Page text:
Motoring: BMW's Z4 sDrive35is nearly perfect
There was the monstrous Ford Mustang Shelby GT500, equipped with their latest 550 hp motor. And then there was the BMW Z4, a car I didn't really care for when I tested it last year.
However, the engineers at BMW have been hard at work tweaking the Z4, trying to turn it from a lazy boulevard cruiser into a proper driver's car. The end result is the car you see here, the Z4 sDrive35is. What makes this new version different from the regular Z4 sDrive35i is all the added power. While the regular version has 300 hp, the new version has 335 hp. Add to that the chassis and suspension tweaks and what BMW has now given us is not only a muchimproved car, but a car worthy of being one of the all-time best cars I have ever tested.
To give you some idea how much I liked this new Z4, I had the Z4 for a whole week while I had the new Shelby GT500 for three days, yet still I preferred to spend time in the Z4.
Why? Because it is just brilliant at any driving scenario you can imagine. If you're looking for a comfortable highway cruiser with amazing fuel economy, the Z4 does that.
If you're looking for a fast, stylish coupe that can turn itself into a convertible in under 20 seconds, it does that too. If you're looking for a car that can turn every twisty road into an amusement park ride, it does that phenomenally well.
This is one of those cars that I can recommend to just about anyone, knowing everyone will like it. Really, it is that good. So if you can afford an $80,000 sports car, go out and buy this car.
This car is just beautiful to behold. It put a smile on my face every morning when I approached it. As I'd slip inside, seated on one of the most nicely contoured seats in the business, I'd smell the luxurious leather. I'd hit the “Engine Start” button, then I'd slot it in gear and head down the road. It all seems very pleasant and polite at first, until I'd switch its drive setting from “Normal” to “Sport.” This sharpens up the throttle response and stiffens up the steering, and the driving experience gets even better.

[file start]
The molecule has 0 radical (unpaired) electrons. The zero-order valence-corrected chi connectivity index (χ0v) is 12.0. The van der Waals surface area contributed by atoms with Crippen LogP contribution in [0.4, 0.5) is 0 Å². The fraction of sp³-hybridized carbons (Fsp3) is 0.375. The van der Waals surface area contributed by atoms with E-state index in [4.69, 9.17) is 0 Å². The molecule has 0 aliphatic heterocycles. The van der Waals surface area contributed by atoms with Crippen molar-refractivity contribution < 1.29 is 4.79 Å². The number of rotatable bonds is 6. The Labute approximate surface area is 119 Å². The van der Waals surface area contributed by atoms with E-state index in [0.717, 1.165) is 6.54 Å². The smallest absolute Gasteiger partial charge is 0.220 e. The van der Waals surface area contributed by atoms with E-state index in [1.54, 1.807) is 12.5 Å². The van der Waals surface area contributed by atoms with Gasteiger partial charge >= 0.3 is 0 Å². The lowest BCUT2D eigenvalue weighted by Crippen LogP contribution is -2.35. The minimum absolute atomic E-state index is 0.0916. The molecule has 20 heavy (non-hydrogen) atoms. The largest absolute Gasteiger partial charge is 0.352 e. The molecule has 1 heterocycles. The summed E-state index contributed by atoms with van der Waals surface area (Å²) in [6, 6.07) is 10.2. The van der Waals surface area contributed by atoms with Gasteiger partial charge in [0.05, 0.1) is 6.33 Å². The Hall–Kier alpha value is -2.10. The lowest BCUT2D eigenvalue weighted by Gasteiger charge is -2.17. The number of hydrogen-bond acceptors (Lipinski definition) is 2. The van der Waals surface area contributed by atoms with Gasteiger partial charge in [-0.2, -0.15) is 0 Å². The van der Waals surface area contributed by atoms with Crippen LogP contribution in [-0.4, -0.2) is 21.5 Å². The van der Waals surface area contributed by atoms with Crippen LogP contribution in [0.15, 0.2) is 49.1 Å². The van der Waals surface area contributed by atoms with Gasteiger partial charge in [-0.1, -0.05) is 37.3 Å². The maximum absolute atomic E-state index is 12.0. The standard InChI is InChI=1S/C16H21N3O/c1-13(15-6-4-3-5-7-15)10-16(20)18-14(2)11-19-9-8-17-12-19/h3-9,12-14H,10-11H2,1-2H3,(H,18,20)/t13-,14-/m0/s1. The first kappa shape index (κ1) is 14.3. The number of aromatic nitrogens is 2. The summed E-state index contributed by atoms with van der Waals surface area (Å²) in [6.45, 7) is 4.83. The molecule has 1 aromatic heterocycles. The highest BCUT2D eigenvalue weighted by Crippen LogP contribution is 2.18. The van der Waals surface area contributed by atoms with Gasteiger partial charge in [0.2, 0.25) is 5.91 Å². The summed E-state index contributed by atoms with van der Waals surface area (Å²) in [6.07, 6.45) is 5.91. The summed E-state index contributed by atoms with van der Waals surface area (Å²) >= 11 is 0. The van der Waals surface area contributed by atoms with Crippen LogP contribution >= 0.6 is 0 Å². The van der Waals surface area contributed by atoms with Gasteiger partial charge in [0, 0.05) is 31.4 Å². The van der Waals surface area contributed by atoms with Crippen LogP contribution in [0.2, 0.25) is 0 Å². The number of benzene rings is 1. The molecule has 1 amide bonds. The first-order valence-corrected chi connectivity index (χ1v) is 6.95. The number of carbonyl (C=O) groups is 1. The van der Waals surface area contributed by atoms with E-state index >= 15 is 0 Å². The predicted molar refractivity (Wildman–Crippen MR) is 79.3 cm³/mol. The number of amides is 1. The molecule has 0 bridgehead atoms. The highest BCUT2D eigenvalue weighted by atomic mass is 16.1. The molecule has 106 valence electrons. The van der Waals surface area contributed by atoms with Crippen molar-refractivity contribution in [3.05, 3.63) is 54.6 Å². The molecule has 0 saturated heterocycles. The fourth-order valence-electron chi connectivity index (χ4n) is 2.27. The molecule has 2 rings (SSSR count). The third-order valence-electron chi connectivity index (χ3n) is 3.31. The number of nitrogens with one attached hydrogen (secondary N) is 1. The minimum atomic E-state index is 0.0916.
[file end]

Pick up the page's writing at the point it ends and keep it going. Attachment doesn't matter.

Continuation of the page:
This car responds beautifully to all your inputs, and repays you by turning each drive into an event to remember. Trust me, you won't be bored in this car.
After all, how can you ever get bored of a rear-wheel drive, twoseat roadster that has a threelitre, twin-turbo, straight-six engine that produces 335 hp and 332 lb/ft of torque? Couple that with an amazing seven-speed dual-clutch gearbox with the fastest shifts I have ever experienced and you get the feeling that BMW spent a lot of time fine-tuning this product before releasing it to the public.
It isn't perfect; however, the gripes are rather small. For instance, I do not like the configuration of the steering wheel mounted pedal shifters. Rather than having one pedal to shift up and one to shift down (like in the new BMW 5 Series), the Z4 has the old dual-function pedals on both sides, so you pull up on the pedal to shift up and press it down to shift down.
My other complaint is regarding the space in the boot when the top is folded. Since this roof goes in the trunk, it takes up most of the luggage space. BMW should look at the solution Mazda came up with for their MX-5 with the retractable power hardtop, which folds down into its own compartment and thus does not affect its practicality.
But these really are minor issues in an otherwise sensational car. After all, how many cars can you name that will sprint from 0-100 km/h in under five seconds, top out at 250 km/h, and yet still average under 12- litres/100km?
This year still has a few months remaining, but I think I might have already picked my favourite car from 2010.